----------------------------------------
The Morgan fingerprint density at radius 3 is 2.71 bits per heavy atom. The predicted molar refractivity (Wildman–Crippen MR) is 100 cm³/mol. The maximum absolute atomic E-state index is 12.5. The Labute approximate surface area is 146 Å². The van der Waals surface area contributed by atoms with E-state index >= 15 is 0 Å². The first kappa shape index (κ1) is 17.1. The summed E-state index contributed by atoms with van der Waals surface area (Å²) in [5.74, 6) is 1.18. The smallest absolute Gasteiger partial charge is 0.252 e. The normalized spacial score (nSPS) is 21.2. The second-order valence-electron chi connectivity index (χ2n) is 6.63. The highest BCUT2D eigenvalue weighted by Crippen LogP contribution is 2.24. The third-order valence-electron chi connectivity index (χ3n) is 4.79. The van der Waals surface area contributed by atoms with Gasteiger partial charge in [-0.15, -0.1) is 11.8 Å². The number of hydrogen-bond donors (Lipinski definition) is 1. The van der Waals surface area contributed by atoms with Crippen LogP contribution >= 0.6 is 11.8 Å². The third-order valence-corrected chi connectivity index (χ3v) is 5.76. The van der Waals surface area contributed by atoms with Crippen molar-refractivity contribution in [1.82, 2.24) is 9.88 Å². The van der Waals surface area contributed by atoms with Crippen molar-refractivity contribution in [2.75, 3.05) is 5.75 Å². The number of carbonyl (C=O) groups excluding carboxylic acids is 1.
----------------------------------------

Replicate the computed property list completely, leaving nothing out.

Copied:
The Morgan fingerprint density at radius 3 is 2.71 bits per heavy atom. The predicted molar refractivity (Wildman–Crippen MR) is 100 cm³/mol. The maximum absolute atomic E-state index is 12.5. The Labute approximate surface area is 146 Å². The van der Waals surface area contributed by atoms with E-state index >= 15 is 0 Å². The first kappa shape index (κ1) is 17.1. The summed E-state index contributed by atoms with van der Waals surface area (Å²) in [5.74, 6) is 1.18. The smallest absolute Gasteiger partial charge is 0.252 e. The normalized spacial score (nSPS) is 21.2. The second-order valence-electron chi connectivity index (χ2n) is 6.63. The highest BCUT2D eigenvalue weighted by Crippen LogP contribution is 2.24. The third-order valence-electron chi connectivity index (χ3n) is 4.79. The van der Waals surface area contributed by atoms with Gasteiger partial charge in [-0.15, -0.1) is 11.8 Å². The number of hydrogen-bond donors (Lipinski definition) is 1. The van der Waals surface area contributed by atoms with Crippen LogP contribution >= 0.6 is 11.8 Å². The third-order valence-corrected chi connectivity index (χ3v) is 5.76. The van der Waals surface area contributed by atoms with Crippen molar-refractivity contribution in [1.82, 2.24) is 9.88 Å². The van der Waals surface area contributed by atoms with Crippen molar-refractivity contribution in [2.75, 3.05) is 5.75 Å². The number of carbonyl (C=O) groups excluding carboxylic acids is 1.